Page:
Claim: ship exhaust makes oceanic thunderstorms more intense

Posted: September 8, 2017 by oldbrew in atmosphere, Ocean dynamics, research, weather
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The researchers say ship exhaust can alter thunderstorm intensity. They seem to have ignored the fact that ships on the open seas have always been a natural target for lightning.

Thunderstorms directly above two of the world’s busiest shipping lanes are significantly more powerful than storms in areas of the ocean where ships don’t travel, according to new research reported at Phys.org.

A new study mapping lightning around the globe finds lightning strokes occur nearly twice as often directly above heavily-trafficked shipping lanes in the Indian Ocean and the South China Sea than they do in areas of the ocean adjacent to shipping lanes that have similar climates.


The difference in lightning activity can’t be explained by changes in the weather, according to the study’s authors, who conclude that aerosol particles emitted in ship exhaust are changing how storm clouds form over the ocean.The new study is the first to show ship exhaust can alter thunderstorm intensity.

The researchers conclude that particles from ship exhaust make cloud droplets smaller, lifting them higher in the atmosphere. This creates more ice particles and leads to more lightning.

Continued here.
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Franklin’s Thunder Rod

Comments
  1. Tim Hammond says:

    “All we had to do was make a map of where the lightning was enhanced and a map of where the ships are travelling and it was pretty obvious just from the co-location of both of those that the ships were somehow involved in enhancing lightning,” Thornton said.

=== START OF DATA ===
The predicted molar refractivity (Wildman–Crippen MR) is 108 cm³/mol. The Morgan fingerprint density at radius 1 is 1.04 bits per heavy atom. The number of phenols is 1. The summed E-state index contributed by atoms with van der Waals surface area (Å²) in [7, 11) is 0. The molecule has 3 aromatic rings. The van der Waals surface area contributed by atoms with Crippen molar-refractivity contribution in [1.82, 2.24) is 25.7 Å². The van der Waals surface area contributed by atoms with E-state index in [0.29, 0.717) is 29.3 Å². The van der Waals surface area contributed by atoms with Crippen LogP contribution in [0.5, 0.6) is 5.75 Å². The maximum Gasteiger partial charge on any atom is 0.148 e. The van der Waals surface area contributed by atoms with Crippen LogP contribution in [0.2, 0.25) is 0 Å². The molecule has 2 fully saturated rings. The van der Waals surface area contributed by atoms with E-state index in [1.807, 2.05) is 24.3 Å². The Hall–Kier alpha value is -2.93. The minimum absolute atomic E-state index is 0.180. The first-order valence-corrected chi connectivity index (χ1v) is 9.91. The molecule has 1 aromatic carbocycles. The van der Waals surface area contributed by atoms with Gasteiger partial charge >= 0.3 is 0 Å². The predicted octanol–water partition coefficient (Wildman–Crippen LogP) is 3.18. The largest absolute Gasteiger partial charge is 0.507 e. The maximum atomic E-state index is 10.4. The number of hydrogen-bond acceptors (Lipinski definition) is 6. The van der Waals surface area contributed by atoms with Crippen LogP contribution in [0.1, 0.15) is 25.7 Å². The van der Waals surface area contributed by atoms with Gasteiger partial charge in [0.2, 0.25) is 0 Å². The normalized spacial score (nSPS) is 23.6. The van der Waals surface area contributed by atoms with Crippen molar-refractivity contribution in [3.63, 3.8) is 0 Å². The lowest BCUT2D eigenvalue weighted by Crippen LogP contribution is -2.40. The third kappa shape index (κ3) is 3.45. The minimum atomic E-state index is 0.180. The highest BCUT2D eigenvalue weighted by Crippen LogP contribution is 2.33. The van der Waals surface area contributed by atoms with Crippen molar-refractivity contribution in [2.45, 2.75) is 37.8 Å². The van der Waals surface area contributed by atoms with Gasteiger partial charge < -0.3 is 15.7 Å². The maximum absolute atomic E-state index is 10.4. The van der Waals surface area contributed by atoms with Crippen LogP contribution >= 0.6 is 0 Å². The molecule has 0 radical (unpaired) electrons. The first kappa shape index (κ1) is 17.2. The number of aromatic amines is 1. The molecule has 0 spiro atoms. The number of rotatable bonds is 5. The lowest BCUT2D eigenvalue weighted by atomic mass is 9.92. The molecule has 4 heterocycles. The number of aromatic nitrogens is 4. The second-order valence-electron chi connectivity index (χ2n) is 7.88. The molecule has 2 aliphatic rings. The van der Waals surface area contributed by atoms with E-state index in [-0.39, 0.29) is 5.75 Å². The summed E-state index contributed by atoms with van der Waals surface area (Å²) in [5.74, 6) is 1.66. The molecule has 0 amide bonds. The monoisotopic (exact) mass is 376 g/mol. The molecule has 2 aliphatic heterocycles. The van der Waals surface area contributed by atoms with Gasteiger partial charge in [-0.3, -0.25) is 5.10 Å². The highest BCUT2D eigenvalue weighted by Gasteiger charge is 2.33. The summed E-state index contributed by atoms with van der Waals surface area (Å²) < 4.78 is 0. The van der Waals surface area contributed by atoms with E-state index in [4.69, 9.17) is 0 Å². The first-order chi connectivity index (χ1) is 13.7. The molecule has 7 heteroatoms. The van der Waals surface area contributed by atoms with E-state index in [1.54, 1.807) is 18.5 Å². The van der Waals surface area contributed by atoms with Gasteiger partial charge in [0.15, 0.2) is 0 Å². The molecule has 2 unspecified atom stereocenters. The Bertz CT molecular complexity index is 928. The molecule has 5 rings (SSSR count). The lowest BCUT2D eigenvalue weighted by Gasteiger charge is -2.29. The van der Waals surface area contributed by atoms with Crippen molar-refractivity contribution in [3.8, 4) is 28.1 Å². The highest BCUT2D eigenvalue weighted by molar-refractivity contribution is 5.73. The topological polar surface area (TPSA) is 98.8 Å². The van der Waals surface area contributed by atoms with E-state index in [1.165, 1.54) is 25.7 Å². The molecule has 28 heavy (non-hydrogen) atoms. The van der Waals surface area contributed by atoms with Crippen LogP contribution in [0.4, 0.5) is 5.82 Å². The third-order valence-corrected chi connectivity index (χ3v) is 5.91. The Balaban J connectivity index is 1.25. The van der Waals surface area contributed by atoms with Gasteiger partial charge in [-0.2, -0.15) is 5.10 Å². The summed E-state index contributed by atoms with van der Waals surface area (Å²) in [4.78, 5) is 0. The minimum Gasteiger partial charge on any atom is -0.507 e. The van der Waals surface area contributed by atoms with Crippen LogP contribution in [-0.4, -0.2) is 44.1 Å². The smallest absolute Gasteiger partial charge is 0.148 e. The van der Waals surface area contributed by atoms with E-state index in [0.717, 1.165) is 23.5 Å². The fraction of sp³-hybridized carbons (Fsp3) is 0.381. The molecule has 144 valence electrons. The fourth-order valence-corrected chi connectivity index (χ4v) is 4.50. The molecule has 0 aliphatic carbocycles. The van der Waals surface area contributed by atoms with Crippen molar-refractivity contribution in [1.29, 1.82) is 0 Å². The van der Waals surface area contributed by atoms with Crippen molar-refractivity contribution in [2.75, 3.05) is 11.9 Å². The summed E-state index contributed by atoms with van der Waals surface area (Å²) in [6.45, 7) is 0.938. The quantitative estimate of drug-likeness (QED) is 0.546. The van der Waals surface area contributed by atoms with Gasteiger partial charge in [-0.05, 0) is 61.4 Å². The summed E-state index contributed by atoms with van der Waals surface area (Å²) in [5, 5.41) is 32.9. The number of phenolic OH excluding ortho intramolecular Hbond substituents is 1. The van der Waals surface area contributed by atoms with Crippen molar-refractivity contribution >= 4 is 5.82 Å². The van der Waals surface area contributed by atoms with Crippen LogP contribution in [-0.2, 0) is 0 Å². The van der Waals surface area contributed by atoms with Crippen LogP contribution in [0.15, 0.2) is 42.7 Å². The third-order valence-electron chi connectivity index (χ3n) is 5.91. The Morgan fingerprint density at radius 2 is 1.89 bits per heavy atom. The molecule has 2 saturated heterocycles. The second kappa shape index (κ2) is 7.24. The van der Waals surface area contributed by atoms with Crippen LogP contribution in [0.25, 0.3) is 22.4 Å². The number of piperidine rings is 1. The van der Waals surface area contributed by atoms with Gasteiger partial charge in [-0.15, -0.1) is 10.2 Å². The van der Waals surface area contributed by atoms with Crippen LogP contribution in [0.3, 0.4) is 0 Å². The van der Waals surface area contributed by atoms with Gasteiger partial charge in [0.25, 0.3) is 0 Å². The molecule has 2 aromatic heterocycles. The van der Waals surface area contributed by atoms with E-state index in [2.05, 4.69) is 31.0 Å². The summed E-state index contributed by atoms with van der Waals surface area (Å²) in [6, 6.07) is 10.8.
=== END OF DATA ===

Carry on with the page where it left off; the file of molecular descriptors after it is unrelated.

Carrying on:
…ignoring the first and most important rule of science, that correlation is not causation.

    Because of course lightning is never attracted to great big lumps of metal sticking above a surface.

  2. Bryan says:

    Just guessing, the effect of ships exhaust would contain large amounts of ionized gases.
    This would act just like a lightning conductor.
    A lightning conductor lessens the charge on clouds that cause lightning
    This would also explain why ships regularly get struck with lightning

  3. oldbrew says:

    Bryan – no exhaust effect is needed.

    Grace Dieu was the flagship of King Henry V of England and one of the largest ships of her time. Launched in 1418, she sailed on only one voyage and was subsequently laid up at anchor in the River Hamble. She was burned in 1439 after being struck by a bolt of lightning.

    http://en.wikipedia.org/wiki/Grace_Dieu_(ship)

  4. Curious George says:

    How many of these lightning sensors are based on ships?

    [reply] see http://wwlln.net

  5. ivan says:

    Is this what passes as science now – putting two non related pieces of paper together?

    Did they try using barges with tall metal masts out of the shipping lanes to see what happened – or would that actually require thought on their part? Did they compare their ‘results’ with other parts of the oceans where there are large lumps of metal sticking up? Have offshore wind farms changed where lightning strikes?

    I could go on but why bother, this ‘research’ is only confirmation bias to reduce the amount of FF driven ships and help the return of sail.

  6. Curious George says:

    NASA data are strikingly different – https://earthobservatory.nasa.gov/IOTD/view.php?id=6679

  7. John H. Harmon says:

    The claim is of increased CLOUDS. I would like to see data on clouds.
    Correlations with correlations are seriously not causation.

  8. oldbrew says:

    ‘particles from ship exhaust make cloud droplets smaller, lifting them higher in the atmosphere. This creates more ice particles and leads to more lightning’

    If so, why don’t we see something similar on land due to vehicle exhausts, industrial pollution etc.?

  9. ivan says:

    oldbrew, as I said this is a lead up to the ‘big push’ for sail powered cargo shipping. It appears to be part of the UN push to segment the world into small feudal communities to fit their agenda.

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